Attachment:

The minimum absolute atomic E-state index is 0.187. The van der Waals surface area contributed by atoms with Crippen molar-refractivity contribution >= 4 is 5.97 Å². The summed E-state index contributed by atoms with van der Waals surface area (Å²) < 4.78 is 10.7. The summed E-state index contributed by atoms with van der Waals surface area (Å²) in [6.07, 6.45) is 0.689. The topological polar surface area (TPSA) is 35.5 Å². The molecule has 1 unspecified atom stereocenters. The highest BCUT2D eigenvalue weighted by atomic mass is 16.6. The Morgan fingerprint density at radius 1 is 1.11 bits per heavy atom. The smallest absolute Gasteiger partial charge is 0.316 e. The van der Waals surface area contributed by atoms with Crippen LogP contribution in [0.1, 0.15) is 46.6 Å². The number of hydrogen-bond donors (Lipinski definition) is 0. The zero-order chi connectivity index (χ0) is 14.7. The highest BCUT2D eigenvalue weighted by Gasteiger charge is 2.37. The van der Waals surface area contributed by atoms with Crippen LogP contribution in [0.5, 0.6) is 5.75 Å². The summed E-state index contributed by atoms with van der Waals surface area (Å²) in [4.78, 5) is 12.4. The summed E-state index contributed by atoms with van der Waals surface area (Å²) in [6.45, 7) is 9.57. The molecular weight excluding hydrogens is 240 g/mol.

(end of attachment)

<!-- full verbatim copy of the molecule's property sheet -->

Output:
The minimum absolute atomic E-state index is 0.187. The van der Waals surface area contributed by atoms with Crippen molar-refractivity contribution >= 4 is 5.97 Å². The summed E-state index contributed by atoms with van der Waals surface area (Å²) < 4.78 is 10.7. The summed E-state index contributed by atoms with van der Waals surface area (Å²) in [6.07, 6.45) is 0.689. The topological polar surface area (TPSA) is 35.5 Å². The molecule has 1 unspecified atom stereocenters. The highest BCUT2D eigenvalue weighted by atomic mass is 16.6. The Morgan fingerprint density at radius 1 is 1.11 bits per heavy atom. The smallest absolute Gasteiger partial charge is 0.316 e. The van der Waals surface area contributed by atoms with Crippen LogP contribution in [0.1, 0.15) is 46.6 Å². The number of hydrogen-bond donors (Lipinski definition) is 0. The zero-order chi connectivity index (χ0) is 14.7. The highest BCUT2D eigenvalue weighted by Gasteiger charge is 2.37. The van der Waals surface area contributed by atoms with Crippen LogP contribution in [0.5, 0.6) is 5.75 Å². The summed E-state index contributed by atoms with van der Waals surface area (Å²) in [4.78, 5) is 12.4. The summed E-state index contributed by atoms with van der Waals surface area (Å²) in [6.45, 7) is 9.57. The molecular weight excluding hydrogens is 240 g/mol.